Whilst the mediation imperative is there it’s not yet compulsory but in this article Pillsbury partners Julia Belcher, Charles Goslong and Deborah Ruff along with associate Charlotte Stewart-Jones consider the upside of compulsion.

It forces the parties into a discussion early so that costs, time, stress can be saved at the earliest point, finding common ground, and indeed where the common ground runs out and the walls go up is equally as helpful. Encouraging parties to openly discuss their case is vital to prevent them digging themselves further into the trenches from which it is mentally far harder to drag yourself later in the case.

I love getting involved close to trial dates and saving the clients the horror of giving evidence in court (even if you’re in the right it’s no fun) but I’d much rather get involved at the earliest stage, save you the most money and time than at the last minute. Mediation works, it’s cheap, fast and effective, call me, you have nothing to lose.

The three pillars of mediation remain it’s voluntary, it’s confidential, the mediator is independent, by using those pillars to support your work the parties keep control, save costs, save time and energy and reduce stress.

In person or via electronic media as we’ve said before choose to mediate early and resolve your issues effectively, timeously, and with less stress and costs than going to your solicitor so you can get out choose a different path, not quite the road less travelled but perhaps the path less adversarial. You have an interest in the outcome the sooner you get round the mediation table the quicker you can move forward and avoid the grilling a cross examination in court would put you through.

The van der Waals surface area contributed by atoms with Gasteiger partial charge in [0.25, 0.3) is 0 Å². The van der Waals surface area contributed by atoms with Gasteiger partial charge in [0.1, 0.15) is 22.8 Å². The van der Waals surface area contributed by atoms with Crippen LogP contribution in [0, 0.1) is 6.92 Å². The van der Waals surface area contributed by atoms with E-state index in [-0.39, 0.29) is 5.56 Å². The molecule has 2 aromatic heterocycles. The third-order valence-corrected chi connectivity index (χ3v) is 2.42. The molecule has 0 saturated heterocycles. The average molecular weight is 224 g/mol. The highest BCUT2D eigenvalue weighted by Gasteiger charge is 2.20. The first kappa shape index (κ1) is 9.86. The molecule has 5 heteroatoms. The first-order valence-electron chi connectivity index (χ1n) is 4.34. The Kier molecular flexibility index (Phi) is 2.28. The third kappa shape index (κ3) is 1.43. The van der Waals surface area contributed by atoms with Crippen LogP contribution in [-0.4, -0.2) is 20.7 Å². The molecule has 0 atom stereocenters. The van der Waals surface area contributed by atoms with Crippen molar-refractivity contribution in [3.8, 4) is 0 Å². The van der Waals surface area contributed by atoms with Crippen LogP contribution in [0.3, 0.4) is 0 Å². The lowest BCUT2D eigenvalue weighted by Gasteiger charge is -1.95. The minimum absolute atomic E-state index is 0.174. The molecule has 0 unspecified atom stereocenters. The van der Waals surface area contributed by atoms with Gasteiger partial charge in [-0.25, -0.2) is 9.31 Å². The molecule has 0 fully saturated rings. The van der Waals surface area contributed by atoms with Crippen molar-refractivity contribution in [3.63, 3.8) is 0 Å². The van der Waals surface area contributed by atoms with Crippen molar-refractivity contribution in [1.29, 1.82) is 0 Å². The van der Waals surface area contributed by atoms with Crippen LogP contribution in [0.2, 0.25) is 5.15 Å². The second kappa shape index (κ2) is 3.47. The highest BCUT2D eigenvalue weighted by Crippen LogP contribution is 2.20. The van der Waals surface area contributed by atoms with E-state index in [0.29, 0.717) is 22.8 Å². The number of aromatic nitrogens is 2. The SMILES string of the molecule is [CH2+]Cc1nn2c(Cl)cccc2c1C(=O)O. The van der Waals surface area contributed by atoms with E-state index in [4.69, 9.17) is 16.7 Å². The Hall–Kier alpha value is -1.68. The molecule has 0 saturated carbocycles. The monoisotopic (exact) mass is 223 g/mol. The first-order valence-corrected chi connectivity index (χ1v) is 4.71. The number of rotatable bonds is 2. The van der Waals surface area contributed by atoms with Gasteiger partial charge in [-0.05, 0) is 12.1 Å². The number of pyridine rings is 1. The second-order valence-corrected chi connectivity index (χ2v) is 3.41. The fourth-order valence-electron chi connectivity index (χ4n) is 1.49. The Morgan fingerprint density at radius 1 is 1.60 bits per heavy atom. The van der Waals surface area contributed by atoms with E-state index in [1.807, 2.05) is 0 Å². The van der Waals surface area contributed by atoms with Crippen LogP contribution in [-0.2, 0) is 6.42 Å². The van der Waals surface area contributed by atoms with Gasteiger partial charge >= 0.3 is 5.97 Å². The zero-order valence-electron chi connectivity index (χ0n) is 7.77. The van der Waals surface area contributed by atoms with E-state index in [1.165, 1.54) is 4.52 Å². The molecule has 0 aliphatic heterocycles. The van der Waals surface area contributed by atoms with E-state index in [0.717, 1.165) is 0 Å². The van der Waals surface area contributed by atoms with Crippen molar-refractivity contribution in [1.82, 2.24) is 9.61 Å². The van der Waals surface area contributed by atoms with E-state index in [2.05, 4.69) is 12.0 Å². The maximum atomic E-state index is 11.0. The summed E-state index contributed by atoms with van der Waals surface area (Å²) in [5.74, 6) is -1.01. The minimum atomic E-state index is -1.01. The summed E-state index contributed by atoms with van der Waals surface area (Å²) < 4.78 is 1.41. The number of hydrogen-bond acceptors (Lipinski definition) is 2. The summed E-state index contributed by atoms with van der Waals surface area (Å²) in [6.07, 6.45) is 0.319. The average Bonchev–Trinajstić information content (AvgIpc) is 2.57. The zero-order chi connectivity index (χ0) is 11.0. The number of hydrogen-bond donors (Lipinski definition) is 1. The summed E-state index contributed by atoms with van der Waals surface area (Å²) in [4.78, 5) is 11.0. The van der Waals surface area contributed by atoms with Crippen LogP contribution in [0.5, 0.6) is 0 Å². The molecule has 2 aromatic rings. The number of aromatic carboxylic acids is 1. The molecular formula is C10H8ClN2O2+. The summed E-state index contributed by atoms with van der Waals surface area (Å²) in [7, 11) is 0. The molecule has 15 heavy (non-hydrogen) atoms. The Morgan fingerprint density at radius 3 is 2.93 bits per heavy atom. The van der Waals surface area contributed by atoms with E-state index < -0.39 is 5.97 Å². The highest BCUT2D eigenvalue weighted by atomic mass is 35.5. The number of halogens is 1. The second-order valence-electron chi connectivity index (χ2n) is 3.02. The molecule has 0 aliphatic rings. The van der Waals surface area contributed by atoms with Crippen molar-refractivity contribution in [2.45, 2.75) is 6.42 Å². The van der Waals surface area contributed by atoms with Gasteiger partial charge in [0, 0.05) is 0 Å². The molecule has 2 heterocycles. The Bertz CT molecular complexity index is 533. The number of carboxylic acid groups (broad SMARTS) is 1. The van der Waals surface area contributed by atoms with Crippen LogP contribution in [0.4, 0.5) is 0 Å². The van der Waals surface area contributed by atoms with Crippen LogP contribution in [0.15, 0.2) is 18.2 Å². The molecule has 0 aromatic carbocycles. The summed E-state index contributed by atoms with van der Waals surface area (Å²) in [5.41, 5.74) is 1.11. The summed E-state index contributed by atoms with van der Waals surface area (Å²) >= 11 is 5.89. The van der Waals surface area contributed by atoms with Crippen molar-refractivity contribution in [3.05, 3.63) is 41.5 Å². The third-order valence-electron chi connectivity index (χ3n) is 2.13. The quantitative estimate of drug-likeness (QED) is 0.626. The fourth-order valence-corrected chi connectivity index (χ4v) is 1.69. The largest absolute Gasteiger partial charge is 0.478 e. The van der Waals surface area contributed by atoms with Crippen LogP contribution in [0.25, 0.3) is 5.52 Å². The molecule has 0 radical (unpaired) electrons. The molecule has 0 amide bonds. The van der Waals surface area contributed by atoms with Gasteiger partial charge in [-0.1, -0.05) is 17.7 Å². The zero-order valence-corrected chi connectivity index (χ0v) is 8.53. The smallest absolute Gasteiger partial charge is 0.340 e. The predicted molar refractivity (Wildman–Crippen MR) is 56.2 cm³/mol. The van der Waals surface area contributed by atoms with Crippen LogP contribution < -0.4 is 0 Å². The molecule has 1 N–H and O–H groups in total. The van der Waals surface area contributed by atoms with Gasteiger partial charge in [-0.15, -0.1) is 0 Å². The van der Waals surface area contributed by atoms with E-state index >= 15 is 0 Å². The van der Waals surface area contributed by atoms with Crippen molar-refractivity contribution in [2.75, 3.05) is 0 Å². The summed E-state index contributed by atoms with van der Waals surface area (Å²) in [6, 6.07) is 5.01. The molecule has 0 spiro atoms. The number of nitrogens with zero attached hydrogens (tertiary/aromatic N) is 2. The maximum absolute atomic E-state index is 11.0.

By having a deep and meaningful discussions with parties the mediator elicits what the true “red-lines” are and where there is the potential for compromise, it is with this structured period of reflection that the parties are then able to reach an accord.

The flexible nature of mediation and the possible outcomes make it an ideal way to resolve disputes in an ever-changing world and the open nature of discussions in mediation whilst remaining confidential allows all sides to engage fully in the process and understand the needs of all involved allowing parties to reach a conclusion which both sides can live with and move on.

There are so many situations which could have been resolved by early intervention of mediation it continues to surprise me the lengths the public will go to avoid referral.

Whether you need a mediator to help out with a construction matter in the Northwest, or council’s plans in Cheshire, a civil mediator in London, a commercial mediator in Manchester, a dispute resolution for your family in Liverpool, a neighbourhood mediation in Stockport, then our mediators at Northwest Mediation can help.

Mediation is cheaper, quicker and less stressful than running any case to court, it can help with any dispute whether it's an employment issue or the sale at an under value of a property, a fight with a neighbour, family issues, commercial disputes, civil mediation or inheritance, wills and probate arguments contact Northwest Mediation on 07931318347 or via email at

neighbour mediation; commercial dispute resolution; civil mediation; commercial dispute; corporate dispute; commercial mediator; family mediation; inheritance wills probate mediation; property mediator; civil mediator; civil litigation; fast track mediation; injury mediation